Here’s How You Can Access & Use SQL Database with pyodbc in Python

Nilabh Nishchhal 25 Feb, 2024 • 8 min read

Introduction

Everyone dealing with data in any capacity has to be conversant in both SQL and Python. Python has Pandas, which makes data import, manipulation, and working with data, in general, easy and fun. On the other hand, SQL is the guardian angel of Databases across the globe. It has retained its rightful grip on this field for decades.

By this monopolistic hold, the data being stored by an organization, especially the Relational Databases, needs the use of SQL to access the database and create tables and some operations on the tables. Most of these operations can be done in Python using Pandas as well. Through experience, I have noticed that SQL is more efficient (and hence easy to use) for some operations, and for others, Pandas has the upper hand (and hence more fun to use).

This article aims to introduce you to “Best of Both Worlds.” You shall know how to do operations in both of these interchangeably. This will be useful to those with experience working with SQL but new to Python. Just one more thing: This is my first attempt to marry SQL and Python. Watch out this space for more such articles, and leave your demand for specific topics in comments for me to write about them.

So, let us begin with our journey without any further ado.

SQL Database with pyodbc in Python

Learning Objectives

  1. Connectivity with pyodbc: Understand pyodbc’s role in connecting Python to SQL databases for efficient data interactions.
  2. Installation and Import: Learn to install and import pyodbc, enabling dynamic Python-ODBC connectivity.
  3. Server Connection: Establish connections to SQL servers, differentiating between trusted and non-trusted methods.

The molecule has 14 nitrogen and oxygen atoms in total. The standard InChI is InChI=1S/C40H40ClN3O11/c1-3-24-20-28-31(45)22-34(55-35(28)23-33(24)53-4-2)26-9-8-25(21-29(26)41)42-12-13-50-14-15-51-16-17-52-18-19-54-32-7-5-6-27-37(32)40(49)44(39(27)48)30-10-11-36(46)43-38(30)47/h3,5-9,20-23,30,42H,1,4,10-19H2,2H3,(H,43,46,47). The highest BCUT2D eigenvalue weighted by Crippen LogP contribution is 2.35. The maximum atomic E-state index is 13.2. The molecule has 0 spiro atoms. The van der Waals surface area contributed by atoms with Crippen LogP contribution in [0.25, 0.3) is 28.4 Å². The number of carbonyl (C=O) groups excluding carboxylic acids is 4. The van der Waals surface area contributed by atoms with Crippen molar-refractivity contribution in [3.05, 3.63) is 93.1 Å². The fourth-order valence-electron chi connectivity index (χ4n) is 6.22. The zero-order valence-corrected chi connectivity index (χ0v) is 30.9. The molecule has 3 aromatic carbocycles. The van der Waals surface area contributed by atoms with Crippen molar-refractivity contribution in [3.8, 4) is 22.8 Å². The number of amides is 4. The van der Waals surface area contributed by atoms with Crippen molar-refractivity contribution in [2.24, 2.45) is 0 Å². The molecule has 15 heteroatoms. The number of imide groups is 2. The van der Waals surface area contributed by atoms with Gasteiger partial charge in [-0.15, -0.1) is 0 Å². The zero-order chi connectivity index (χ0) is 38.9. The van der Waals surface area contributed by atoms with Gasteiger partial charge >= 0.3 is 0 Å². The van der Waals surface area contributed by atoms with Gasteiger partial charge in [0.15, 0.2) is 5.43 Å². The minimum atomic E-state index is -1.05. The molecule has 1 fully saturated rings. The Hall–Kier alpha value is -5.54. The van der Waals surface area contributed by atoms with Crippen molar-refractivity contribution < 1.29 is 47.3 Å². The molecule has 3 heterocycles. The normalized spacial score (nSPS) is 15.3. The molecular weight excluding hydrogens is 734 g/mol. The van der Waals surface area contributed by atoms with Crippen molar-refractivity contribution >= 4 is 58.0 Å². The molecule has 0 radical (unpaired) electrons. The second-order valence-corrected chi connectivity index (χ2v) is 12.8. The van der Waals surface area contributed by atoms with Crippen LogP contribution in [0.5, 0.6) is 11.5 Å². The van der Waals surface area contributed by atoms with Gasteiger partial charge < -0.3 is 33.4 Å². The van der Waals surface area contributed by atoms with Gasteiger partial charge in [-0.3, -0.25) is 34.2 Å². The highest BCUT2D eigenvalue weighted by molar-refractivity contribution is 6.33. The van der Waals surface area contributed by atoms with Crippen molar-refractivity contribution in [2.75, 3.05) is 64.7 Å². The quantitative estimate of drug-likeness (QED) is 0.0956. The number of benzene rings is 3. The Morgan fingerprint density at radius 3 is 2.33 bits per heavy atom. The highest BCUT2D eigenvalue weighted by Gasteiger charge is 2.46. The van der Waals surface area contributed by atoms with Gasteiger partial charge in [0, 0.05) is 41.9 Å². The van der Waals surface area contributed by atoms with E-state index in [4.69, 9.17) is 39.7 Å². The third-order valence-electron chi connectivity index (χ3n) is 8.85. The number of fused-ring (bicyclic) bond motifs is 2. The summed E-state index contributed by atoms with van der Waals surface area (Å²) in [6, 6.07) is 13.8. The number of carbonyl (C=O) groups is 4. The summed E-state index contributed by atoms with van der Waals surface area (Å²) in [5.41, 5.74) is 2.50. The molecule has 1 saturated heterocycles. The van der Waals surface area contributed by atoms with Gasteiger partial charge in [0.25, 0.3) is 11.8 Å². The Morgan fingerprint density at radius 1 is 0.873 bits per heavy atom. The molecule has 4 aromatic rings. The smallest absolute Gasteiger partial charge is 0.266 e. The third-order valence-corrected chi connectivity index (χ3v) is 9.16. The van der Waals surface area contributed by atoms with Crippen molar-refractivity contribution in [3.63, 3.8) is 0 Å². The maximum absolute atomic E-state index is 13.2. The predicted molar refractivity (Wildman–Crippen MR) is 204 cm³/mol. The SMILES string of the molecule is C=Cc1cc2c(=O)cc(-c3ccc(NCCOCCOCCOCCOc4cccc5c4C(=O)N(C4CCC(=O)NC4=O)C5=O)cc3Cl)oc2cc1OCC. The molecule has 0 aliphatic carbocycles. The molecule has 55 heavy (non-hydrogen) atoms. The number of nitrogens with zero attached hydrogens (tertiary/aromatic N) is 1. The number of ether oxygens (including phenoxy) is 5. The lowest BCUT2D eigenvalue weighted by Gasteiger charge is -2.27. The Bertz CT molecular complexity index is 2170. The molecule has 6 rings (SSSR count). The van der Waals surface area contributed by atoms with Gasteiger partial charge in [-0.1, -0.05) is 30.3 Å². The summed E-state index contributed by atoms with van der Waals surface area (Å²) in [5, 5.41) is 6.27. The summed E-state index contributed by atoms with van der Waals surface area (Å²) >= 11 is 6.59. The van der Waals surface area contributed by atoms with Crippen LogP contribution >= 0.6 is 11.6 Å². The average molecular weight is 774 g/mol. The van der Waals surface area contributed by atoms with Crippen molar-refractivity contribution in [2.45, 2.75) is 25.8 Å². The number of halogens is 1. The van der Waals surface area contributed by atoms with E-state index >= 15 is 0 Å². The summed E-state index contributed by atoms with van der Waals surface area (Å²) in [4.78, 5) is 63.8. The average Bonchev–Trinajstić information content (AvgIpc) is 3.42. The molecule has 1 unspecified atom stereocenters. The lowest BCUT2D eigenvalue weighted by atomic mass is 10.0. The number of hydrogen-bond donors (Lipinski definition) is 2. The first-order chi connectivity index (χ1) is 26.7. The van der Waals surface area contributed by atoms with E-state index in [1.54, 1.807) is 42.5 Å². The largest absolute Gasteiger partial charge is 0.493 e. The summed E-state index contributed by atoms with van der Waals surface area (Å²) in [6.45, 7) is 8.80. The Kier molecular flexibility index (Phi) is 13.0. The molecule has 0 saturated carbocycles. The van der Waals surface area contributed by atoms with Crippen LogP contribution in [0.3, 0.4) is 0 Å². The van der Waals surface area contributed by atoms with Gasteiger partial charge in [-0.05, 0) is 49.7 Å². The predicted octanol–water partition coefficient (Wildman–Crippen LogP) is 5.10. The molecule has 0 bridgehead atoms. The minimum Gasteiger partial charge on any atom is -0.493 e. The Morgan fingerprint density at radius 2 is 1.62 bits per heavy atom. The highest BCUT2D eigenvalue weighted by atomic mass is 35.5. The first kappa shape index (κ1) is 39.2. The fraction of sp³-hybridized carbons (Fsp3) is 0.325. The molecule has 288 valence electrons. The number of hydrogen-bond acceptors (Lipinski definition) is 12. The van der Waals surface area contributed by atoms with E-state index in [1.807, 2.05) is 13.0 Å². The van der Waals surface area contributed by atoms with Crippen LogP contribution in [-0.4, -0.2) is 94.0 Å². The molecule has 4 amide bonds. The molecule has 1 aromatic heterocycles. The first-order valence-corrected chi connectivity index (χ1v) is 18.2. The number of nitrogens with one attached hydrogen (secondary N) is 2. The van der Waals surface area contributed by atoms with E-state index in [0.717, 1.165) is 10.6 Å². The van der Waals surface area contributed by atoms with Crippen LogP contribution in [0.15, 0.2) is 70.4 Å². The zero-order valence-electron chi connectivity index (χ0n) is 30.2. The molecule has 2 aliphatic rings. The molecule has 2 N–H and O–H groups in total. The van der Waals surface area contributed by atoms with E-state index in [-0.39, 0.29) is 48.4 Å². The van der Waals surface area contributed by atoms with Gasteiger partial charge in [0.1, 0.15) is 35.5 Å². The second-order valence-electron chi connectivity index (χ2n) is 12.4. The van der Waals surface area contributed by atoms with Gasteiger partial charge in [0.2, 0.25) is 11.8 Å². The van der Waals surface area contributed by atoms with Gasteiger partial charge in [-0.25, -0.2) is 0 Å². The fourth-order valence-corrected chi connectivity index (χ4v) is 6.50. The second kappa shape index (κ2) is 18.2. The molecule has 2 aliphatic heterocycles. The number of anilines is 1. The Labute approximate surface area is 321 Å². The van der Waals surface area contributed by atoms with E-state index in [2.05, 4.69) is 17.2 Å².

4. Query Execution: Execute SQL queries from Python, emphasizing cursor definition for effective operations.
  5. Data Import with Pandas: Import SQL data into Python as Pandas DataFrames using read_sql functions for further analysis.

This article was published as a part of the Data Science Blogathon.

Installing and Importing the library pyodbc

We are going to use the library named pyodbc to connect Python to SQL. This will give us the ability to use the dynamic nature of Python to build and run queries like SQL. These two languages together are a formidable force in our hands. Together, these can take your code to the pinnacle of automation and efficiency.

Step 1: Install pyodbc using pip or visit their webpage.

pip install pyodbc

and then import the library into your Jupyter notebook

import pyodbc

pyodbc is going to be the bridge between SQL and Python. This makes access to ODBC (Open Database Connectivity) databases easy. SQL Access Group developed ODBC in the early ’90s as an API (Application Programming Interface) to access databases. These DBMS (Database management Systems) are compliant with ODBC drivers.

  • MySQL
  • MS Access
  • IBM Db2
  • Oracle
  • MS SQL Server

I am presently working on MS SQL Server, and that’s what I will be using for this article as well. However, the same codes can be used for any other ODBC-compliant database. Only the connection step will vary a little.

Connection to the SQL Server

We need to establish the connection with the server first and use pyodbc.connect the connector function for the same. This function needs connection string as a parameter. The connection string can be defined and declared separately. Let’s have a look at the sample connection String.